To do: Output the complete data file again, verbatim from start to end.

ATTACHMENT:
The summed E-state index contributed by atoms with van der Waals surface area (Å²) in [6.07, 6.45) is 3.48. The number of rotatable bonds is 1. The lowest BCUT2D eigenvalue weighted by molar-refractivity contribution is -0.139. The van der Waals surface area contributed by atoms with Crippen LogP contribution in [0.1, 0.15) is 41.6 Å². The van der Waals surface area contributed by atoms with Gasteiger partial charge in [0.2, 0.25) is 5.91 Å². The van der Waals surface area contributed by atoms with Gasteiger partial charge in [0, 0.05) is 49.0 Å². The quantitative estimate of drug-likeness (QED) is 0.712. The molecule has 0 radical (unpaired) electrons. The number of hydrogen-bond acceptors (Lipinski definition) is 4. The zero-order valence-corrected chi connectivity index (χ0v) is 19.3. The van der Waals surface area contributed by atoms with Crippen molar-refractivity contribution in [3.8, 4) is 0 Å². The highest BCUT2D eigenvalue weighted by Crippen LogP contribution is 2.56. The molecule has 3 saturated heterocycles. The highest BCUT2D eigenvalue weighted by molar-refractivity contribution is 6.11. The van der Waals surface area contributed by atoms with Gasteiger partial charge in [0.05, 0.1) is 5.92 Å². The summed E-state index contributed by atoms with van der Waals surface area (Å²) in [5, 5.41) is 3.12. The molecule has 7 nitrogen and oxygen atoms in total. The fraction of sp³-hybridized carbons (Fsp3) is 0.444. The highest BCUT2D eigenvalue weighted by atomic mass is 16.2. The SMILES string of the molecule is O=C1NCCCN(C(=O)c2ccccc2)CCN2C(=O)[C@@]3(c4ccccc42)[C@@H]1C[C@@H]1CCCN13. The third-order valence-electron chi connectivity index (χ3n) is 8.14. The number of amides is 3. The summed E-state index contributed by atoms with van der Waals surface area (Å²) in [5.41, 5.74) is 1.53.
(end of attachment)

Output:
The summed E-state index contributed by atoms with van der Waals surface area (Å²) in [6.07, 6.45) is 3.48. The number of rotatable bonds is 1. The lowest BCUT2D eigenvalue weighted by molar-refractivity contribution is -0.139. The van der Waals surface area contributed by atoms with Crippen LogP contribution in [0.1, 0.15) is 41.6 Å². The van der Waals surface area contributed by atoms with Gasteiger partial charge in [0.2, 0.25) is 5.91 Å². The van der Waals surface area contributed by atoms with Gasteiger partial charge in [0, 0.05) is 49.0 Å². The quantitative estimate of drug-likeness (QED) is 0.712. The molecule has 0 radical (unpaired) electrons. The number of hydrogen-bond acceptors (Lipinski definition) is 4. The zero-order valence-corrected chi connectivity index (χ0v) is 19.3. The van der Waals surface area contributed by atoms with Crippen molar-refractivity contribution in [3.8, 4) is 0 Å². The highest BCUT2D eigenvalue weighted by Crippen LogP contribution is 2.56. The molecule has 3 saturated heterocycles. The highest BCUT2D eigenvalue weighted by molar-refractivity contribution is 6.11. The van der Waals surface area contributed by atoms with Gasteiger partial charge in [0.05, 0.1) is 5.92 Å². The summed E-state index contributed by atoms with van der Waals surface area (Å²) in [5, 5.41) is 3.12. The molecule has 7 nitrogen and oxygen atoms in total. The fraction of sp³-hybridized carbons (Fsp3) is 0.444. The highest BCUT2D eigenvalue weighted by atomic mass is 16.2. The SMILES string of the molecule is O=C1NCCCN(C(=O)c2ccccc2)CCN2C(=O)[C@@]3(c4ccccc42)[C@@H]1C[C@@H]1CCCN13. The third-order valence-electron chi connectivity index (χ3n) is 8.14. The number of amides is 3. The summed E-state index contributed by atoms with van der Waals surface area (Å²) in [5.41, 5.74) is 1.53.